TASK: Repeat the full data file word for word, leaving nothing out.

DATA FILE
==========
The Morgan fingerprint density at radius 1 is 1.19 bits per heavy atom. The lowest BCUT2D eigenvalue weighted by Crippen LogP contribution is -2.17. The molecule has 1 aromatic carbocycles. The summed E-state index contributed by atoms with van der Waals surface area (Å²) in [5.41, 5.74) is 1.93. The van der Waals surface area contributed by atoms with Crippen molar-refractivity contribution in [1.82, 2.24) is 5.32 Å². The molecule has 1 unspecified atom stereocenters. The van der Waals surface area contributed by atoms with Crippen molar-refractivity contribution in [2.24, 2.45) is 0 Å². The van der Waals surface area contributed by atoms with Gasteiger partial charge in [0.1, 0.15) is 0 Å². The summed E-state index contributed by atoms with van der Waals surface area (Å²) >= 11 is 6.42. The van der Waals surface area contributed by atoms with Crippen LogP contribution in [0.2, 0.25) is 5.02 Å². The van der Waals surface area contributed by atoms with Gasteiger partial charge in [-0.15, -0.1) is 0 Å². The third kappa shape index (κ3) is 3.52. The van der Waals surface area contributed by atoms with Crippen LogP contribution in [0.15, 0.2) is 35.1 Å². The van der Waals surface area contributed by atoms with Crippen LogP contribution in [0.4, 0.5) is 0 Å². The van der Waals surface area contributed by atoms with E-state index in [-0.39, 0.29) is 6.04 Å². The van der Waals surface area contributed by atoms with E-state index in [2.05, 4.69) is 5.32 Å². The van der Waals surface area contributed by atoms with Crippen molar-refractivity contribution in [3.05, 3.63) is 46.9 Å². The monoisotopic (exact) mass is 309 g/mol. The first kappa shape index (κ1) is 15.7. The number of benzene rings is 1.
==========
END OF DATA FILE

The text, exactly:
The Morgan fingerprint density at radius 1 is 1.19 bits per heavy atom. The lowest BCUT2D eigenvalue weighted by Crippen LogP contribution is -2.17. The molecule has 1 aromatic carbocycles. The summed E-state index contributed by atoms with van der Waals surface area (Å²) in [5.41, 5.74) is 1.93. The van der Waals surface area contributed by atoms with Crippen molar-refractivity contribution in [1.82, 2.24) is 5.32 Å². The molecule has 1 unspecified atom stereocenters. The van der Waals surface area contributed by atoms with Crippen molar-refractivity contribution in [2.24, 2.45) is 0 Å². The van der Waals surface area contributed by atoms with Gasteiger partial charge in [0.1, 0.15) is 0 Å². The summed E-state index contributed by atoms with van der Waals surface area (Å²) >= 11 is 6.42. The van der Waals surface area contributed by atoms with Crippen LogP contribution in [0.2, 0.25) is 5.02 Å². The van der Waals surface area contributed by atoms with Gasteiger partial charge in [-0.15, -0.1) is 0 Å². The third kappa shape index (κ3) is 3.52. The van der Waals surface area contributed by atoms with Crippen LogP contribution in [0.15, 0.2) is 35.1 Å². The van der Waals surface area contributed by atoms with Crippen LogP contribution in [0.4, 0.5) is 0 Å². The van der Waals surface area contributed by atoms with E-state index in [-0.39, 0.29) is 6.04 Å². The van der Waals surface area contributed by atoms with E-state index in [2.05, 4.69) is 5.32 Å². The van der Waals surface area contributed by atoms with Crippen molar-refractivity contribution in [3.05, 3.63) is 46.9 Å². The monoisotopic (exact) mass is 309 g/mol. The first kappa shape index (κ1) is 15.7. The number of benzene rings is 1.